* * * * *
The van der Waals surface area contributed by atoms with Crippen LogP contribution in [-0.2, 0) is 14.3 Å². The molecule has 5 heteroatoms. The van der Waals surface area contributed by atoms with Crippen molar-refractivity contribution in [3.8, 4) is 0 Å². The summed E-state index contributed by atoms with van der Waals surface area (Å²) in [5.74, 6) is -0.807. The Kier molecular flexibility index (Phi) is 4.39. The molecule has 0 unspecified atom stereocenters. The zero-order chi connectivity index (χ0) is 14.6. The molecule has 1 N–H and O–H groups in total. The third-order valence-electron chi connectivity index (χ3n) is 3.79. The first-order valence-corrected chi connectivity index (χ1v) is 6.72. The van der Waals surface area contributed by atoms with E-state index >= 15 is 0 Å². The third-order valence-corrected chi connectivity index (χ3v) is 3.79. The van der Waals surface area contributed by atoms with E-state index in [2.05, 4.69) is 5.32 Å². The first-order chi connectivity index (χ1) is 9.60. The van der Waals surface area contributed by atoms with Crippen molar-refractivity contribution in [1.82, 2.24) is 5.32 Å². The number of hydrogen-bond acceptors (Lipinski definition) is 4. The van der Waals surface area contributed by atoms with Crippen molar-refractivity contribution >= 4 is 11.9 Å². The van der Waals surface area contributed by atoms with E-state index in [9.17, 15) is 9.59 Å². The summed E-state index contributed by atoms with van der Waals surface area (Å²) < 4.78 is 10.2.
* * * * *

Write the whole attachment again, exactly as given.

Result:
The van der Waals surface area contributed by atoms with Crippen LogP contribution in [-0.2, 0) is 14.3 Å². The molecule has 5 heteroatoms. The van der Waals surface area contributed by atoms with Crippen molar-refractivity contribution in [3.8, 4) is 0 Å². The summed E-state index contributed by atoms with van der Waals surface area (Å²) in [5.74, 6) is -0.807. The Kier molecular flexibility index (Phi) is 4.39. The molecule has 0 unspecified atom stereocenters. The zero-order chi connectivity index (χ0) is 14.6. The molecule has 1 N–H and O–H groups in total. The third-order valence-electron chi connectivity index (χ3n) is 3.79. The first-order valence-corrected chi connectivity index (χ1v) is 6.72. The van der Waals surface area contributed by atoms with E-state index >= 15 is 0 Å². The third-order valence-corrected chi connectivity index (χ3v) is 3.79. The van der Waals surface area contributed by atoms with E-state index in [2.05, 4.69) is 5.32 Å². The first-order chi connectivity index (χ1) is 9.60. The van der Waals surface area contributed by atoms with Crippen molar-refractivity contribution in [1.82, 2.24) is 5.32 Å². The number of hydrogen-bond acceptors (Lipinski definition) is 4. The van der Waals surface area contributed by atoms with Crippen molar-refractivity contribution >= 4 is 11.9 Å². The van der Waals surface area contributed by atoms with E-state index in [9.17, 15) is 9.59 Å². The summed E-state index contributed by atoms with van der Waals surface area (Å²) < 4.78 is 10.2.